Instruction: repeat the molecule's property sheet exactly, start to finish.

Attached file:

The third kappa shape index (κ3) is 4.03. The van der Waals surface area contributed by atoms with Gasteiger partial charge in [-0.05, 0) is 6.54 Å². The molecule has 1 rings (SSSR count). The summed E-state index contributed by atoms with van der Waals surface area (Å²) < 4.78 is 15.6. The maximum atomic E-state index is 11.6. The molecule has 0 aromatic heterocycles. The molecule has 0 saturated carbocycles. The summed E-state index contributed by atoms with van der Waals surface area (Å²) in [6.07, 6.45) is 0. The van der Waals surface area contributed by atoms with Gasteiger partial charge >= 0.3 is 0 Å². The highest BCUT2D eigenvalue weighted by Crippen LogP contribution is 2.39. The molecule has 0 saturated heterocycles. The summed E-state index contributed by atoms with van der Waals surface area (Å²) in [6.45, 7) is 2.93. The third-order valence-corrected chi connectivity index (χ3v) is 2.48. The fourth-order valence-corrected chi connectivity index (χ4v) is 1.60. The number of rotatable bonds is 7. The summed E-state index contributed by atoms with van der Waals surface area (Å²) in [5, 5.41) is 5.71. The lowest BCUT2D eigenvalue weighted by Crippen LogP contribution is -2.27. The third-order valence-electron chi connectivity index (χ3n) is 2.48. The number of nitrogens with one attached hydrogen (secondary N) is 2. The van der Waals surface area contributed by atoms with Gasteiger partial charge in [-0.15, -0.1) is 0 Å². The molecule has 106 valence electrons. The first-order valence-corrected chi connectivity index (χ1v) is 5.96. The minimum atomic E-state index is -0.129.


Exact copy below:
The third kappa shape index (κ3) is 4.03. The van der Waals surface area contributed by atoms with Gasteiger partial charge in [-0.05, 0) is 6.54 Å². The molecule has 1 rings (SSSR count). The summed E-state index contributed by atoms with van der Waals surface area (Å²) < 4.78 is 15.6. The maximum atomic E-state index is 11.6. The molecule has 0 aromatic heterocycles. The molecule has 0 saturated carbocycles. The summed E-state index contributed by atoms with van der Waals surface area (Å²) in [6.07, 6.45) is 0. The van der Waals surface area contributed by atoms with Gasteiger partial charge >= 0.3 is 0 Å². The highest BCUT2D eigenvalue weighted by Crippen LogP contribution is 2.39. The molecule has 0 saturated heterocycles. The summed E-state index contributed by atoms with van der Waals surface area (Å²) in [6.45, 7) is 2.93. The third-order valence-corrected chi connectivity index (χ3v) is 2.48. The fourth-order valence-corrected chi connectivity index (χ4v) is 1.60. The number of rotatable bonds is 7. The summed E-state index contributed by atoms with van der Waals surface area (Å²) in [5, 5.41) is 5.71. The lowest BCUT2D eigenvalue weighted by Crippen LogP contribution is -2.27. The third-order valence-electron chi connectivity index (χ3n) is 2.48. The number of nitrogens with one attached hydrogen (secondary N) is 2. The van der Waals surface area contributed by atoms with Gasteiger partial charge in [-0.15, -0.1) is 0 Å². The molecule has 106 valence electrons. The first-order valence-corrected chi connectivity index (χ1v) is 5.96. The minimum atomic E-state index is -0.129.